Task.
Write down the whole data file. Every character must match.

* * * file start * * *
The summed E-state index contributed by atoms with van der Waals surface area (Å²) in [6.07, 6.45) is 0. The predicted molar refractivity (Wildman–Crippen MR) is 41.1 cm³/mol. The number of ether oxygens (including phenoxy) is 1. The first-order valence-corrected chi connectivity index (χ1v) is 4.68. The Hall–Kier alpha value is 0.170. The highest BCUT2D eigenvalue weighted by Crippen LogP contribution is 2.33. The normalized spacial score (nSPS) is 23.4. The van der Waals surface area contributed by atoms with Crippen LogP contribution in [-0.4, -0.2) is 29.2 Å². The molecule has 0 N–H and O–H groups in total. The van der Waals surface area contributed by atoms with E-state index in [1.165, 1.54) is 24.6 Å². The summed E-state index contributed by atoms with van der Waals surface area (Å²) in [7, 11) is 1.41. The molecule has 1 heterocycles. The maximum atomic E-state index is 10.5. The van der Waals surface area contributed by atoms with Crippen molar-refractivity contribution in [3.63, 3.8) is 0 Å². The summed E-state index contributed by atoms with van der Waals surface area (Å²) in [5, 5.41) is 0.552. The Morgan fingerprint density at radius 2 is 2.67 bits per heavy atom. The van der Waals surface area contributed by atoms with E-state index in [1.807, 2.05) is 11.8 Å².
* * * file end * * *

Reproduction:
The summed E-state index contributed by atoms with van der Waals surface area (Å²) in [6.07, 6.45) is 0. The predicted molar refractivity (Wildman–Crippen MR) is 41.1 cm³/mol. The number of ether oxygens (including phenoxy) is 1. The first-order valence-corrected chi connectivity index (χ1v) is 4.68. The Hall–Kier alpha value is 0.170. The highest BCUT2D eigenvalue weighted by Crippen LogP contribution is 2.33. The normalized spacial score (nSPS) is 23.4. The van der Waals surface area contributed by atoms with Crippen LogP contribution in [-0.4, -0.2) is 29.2 Å². The molecule has 0 N–H and O–H groups in total. The van der Waals surface area contributed by atoms with E-state index in [1.165, 1.54) is 24.6 Å². The summed E-state index contributed by atoms with van der Waals surface area (Å²) in [7, 11) is 1.41. The molecule has 1 heterocycles. The maximum atomic E-state index is 10.5. The van der Waals surface area contributed by atoms with Crippen molar-refractivity contribution in [3.63, 3.8) is 0 Å². The summed E-state index contributed by atoms with van der Waals surface area (Å²) in [5, 5.41) is 0.552. The Morgan fingerprint density at radius 2 is 2.67 bits per heavy atom. The van der Waals surface area contributed by atoms with E-state index in [1.807, 2.05) is 11.8 Å².